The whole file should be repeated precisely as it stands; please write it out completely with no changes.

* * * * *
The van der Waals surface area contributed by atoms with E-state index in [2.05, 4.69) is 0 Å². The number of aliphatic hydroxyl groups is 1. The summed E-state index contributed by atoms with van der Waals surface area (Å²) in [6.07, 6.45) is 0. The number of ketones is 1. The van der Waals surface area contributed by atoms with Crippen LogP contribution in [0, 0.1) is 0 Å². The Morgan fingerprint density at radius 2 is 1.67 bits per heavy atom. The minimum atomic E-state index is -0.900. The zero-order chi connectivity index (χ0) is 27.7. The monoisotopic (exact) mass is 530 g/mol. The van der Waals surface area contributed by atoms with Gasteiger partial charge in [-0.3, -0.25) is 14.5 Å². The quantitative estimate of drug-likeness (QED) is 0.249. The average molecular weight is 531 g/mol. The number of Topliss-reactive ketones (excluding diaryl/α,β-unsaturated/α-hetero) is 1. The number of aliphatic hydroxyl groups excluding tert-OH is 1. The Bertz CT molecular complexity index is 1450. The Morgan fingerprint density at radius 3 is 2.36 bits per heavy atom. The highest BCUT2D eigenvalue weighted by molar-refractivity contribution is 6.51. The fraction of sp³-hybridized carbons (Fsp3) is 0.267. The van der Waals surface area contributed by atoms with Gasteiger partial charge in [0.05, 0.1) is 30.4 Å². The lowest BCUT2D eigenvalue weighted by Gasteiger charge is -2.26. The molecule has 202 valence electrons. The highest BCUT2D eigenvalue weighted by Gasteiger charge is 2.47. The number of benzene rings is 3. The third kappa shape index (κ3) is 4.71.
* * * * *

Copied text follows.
The van der Waals surface area contributed by atoms with E-state index in [2.05, 4.69) is 0 Å². The number of aliphatic hydroxyl groups is 1. The summed E-state index contributed by atoms with van der Waals surface area (Å²) in [6.07, 6.45) is 0. The number of ketones is 1. The van der Waals surface area contributed by atoms with Crippen LogP contribution in [0, 0.1) is 0 Å². The Morgan fingerprint density at radius 2 is 1.67 bits per heavy atom. The minimum atomic E-state index is -0.900. The zero-order chi connectivity index (χ0) is 27.7. The monoisotopic (exact) mass is 530 g/mol. The van der Waals surface area contributed by atoms with Gasteiger partial charge in [-0.3, -0.25) is 14.5 Å². The quantitative estimate of drug-likeness (QED) is 0.249. The average molecular weight is 531 g/mol. The number of Topliss-reactive ketones (excluding diaryl/α,β-unsaturated/α-hetero) is 1. The number of aliphatic hydroxyl groups excluding tert-OH is 1. The Bertz CT molecular complexity index is 1450. The Morgan fingerprint density at radius 3 is 2.36 bits per heavy atom. The highest BCUT2D eigenvalue weighted by molar-refractivity contribution is 6.51. The fraction of sp³-hybridized carbons (Fsp3) is 0.267. The van der Waals surface area contributed by atoms with Gasteiger partial charge in [0.05, 0.1) is 30.4 Å². The lowest BCUT2D eigenvalue weighted by Gasteiger charge is -2.26. The molecule has 202 valence electrons. The highest BCUT2D eigenvalue weighted by Gasteiger charge is 2.47. The number of benzene rings is 3. The third kappa shape index (κ3) is 4.71.